If “The Fellowship of the Ring” had been filmed 40 years ago, it would have been shot on 70mm film stock, like David Lean’s epics “Lawrence of Arabia” and “Dr. Zhivago” – for this film recalls the sense of scale those earlier epics evoked more clearly than anything else filmmakers are attempting today. Like George Lucas’ “Star Wars”, Jackson also filters and pays homage to pulp images from genre pictures of decades past. In fact, modern audiences are more likely to think Jackson is lifting his material directly from Lucas, without realizing the common source they share. “Star Wars” was partly a send-up of those sources, however – a post-modern interpretation. “The Fellowship of the Ring” plays it straight, with a wide-eyed sense of wonder mirrored by its central characters, and the lack of irony might be unsettling to some in the audience. What is amazing is how well Jackson is able to take these well-traveled themes and elements and to fashion something that seems absolutely fresh and new.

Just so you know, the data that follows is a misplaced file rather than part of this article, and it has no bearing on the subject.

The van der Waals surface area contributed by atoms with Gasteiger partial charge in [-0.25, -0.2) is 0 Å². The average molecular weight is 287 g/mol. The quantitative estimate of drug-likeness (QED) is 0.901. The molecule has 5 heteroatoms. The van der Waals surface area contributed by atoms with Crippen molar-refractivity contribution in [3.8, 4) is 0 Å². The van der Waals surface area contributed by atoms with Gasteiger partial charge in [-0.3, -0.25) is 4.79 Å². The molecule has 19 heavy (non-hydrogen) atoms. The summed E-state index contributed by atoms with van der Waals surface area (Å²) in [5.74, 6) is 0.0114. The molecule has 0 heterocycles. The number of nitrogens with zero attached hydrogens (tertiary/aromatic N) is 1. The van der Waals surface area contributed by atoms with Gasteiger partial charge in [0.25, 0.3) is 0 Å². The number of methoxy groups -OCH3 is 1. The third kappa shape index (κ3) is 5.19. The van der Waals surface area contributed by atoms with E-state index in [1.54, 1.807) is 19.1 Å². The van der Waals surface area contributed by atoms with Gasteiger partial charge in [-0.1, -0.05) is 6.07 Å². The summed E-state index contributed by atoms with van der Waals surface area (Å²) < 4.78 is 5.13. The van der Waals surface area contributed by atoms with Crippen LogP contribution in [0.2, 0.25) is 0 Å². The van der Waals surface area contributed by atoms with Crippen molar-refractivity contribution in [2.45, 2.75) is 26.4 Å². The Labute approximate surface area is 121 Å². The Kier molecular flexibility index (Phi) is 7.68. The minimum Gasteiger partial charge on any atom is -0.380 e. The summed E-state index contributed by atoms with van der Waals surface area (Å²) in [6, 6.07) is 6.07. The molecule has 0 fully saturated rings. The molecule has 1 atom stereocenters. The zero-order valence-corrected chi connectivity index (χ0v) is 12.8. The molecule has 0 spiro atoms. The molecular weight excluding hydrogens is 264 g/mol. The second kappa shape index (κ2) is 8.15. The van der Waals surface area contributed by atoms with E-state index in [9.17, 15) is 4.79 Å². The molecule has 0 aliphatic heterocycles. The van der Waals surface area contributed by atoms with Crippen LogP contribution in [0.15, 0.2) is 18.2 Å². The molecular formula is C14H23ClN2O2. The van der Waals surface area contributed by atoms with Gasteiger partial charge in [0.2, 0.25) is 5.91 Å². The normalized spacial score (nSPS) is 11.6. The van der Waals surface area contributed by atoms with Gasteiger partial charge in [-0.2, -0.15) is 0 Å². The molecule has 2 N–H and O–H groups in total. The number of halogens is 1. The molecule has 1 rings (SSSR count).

Rarely have special effects been used to such good effect in a movie. The best word to describe them is “organic”, because they arise from the story and feel absolutely appropriate to the scene they enhance. They aren’t showy, although incredible artistry was necessary to create them – they feel like they’re part of the world that’s being depicted. Jackson’s camera captures innumerable moments that define the appeal fantasy holds for the young – it swoops from impossibly high towers to hellish underground caverns in uninterrupted tracking shots, describing a never-before-seen world of unimaginable scope. Underground palace halls and immense turreted castles are exaggerated in a way that seems exactly right – they come out of images locked in our subconscious. My heart leapt into my throat several times simply for joy in the images: a wall of water that becomes the shape of galloping horses; an underground hall dimly seen from above, with thousands of creatures scurrying down hundreds of pillars; a country party with astounding fireworks. Jackson takes his story from Tolkien, but his pictures are gloriously his own.